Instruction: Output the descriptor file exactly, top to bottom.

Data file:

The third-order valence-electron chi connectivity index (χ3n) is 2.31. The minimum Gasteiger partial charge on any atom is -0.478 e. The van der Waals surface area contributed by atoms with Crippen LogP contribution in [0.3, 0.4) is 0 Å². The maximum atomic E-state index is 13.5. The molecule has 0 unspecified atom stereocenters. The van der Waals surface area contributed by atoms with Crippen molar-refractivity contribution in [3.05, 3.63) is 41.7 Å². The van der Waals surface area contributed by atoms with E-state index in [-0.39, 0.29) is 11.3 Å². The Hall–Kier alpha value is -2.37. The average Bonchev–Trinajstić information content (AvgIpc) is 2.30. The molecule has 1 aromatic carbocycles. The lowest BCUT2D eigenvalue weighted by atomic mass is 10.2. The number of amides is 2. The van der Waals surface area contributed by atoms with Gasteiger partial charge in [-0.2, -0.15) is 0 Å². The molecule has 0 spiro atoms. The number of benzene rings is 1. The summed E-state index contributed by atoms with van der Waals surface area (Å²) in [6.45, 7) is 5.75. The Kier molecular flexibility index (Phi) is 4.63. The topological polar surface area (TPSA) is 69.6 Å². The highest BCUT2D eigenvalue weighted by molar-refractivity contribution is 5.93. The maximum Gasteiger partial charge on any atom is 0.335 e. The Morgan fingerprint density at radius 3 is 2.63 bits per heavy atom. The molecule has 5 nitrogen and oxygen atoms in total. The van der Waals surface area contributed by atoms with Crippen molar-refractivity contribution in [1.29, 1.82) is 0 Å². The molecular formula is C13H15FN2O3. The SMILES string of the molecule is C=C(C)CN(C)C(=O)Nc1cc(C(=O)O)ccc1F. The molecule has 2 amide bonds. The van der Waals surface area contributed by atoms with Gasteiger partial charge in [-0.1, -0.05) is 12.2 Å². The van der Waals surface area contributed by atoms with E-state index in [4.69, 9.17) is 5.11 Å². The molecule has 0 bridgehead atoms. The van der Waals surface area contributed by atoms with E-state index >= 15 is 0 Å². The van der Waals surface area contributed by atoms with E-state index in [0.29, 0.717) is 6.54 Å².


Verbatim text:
The third-order valence-electron chi connectivity index (χ3n) is 2.31. The minimum Gasteiger partial charge on any atom is -0.478 e. The van der Waals surface area contributed by atoms with Crippen LogP contribution in [0.3, 0.4) is 0 Å². The maximum atomic E-state index is 13.5. The molecule has 0 unspecified atom stereocenters. The van der Waals surface area contributed by atoms with Crippen molar-refractivity contribution in [3.05, 3.63) is 41.7 Å². The van der Waals surface area contributed by atoms with E-state index in [-0.39, 0.29) is 11.3 Å². The Hall–Kier alpha value is -2.37. The average Bonchev–Trinajstić information content (AvgIpc) is 2.30. The molecule has 1 aromatic carbocycles. The lowest BCUT2D eigenvalue weighted by atomic mass is 10.2. The number of amides is 2. The van der Waals surface area contributed by atoms with Gasteiger partial charge in [-0.2, -0.15) is 0 Å². The molecule has 0 spiro atoms. The number of benzene rings is 1. The summed E-state index contributed by atoms with van der Waals surface area (Å²) in [6.45, 7) is 5.75. The Kier molecular flexibility index (Phi) is 4.63. The topological polar surface area (TPSA) is 69.6 Å². The highest BCUT2D eigenvalue weighted by molar-refractivity contribution is 5.93. The maximum Gasteiger partial charge on any atom is 0.335 e. The Morgan fingerprint density at radius 3 is 2.63 bits per heavy atom. The molecule has 5 nitrogen and oxygen atoms in total. The van der Waals surface area contributed by atoms with Crippen molar-refractivity contribution in [1.29, 1.82) is 0 Å². The molecular formula is C13H15FN2O3. The SMILES string of the molecule is C=C(C)CN(C)C(=O)Nc1cc(C(=O)O)ccc1F. The molecule has 2 amide bonds. The van der Waals surface area contributed by atoms with Gasteiger partial charge in [-0.1, -0.05) is 12.2 Å². The van der Waals surface area contributed by atoms with E-state index in [4.69, 9.17) is 5.11 Å². The molecule has 0 bridgehead atoms. The van der Waals surface area contributed by atoms with E-state index >= 15 is 0 Å². The van der Waals surface area contributed by atoms with E-state index in [0.29, 0.717) is 6.54 Å².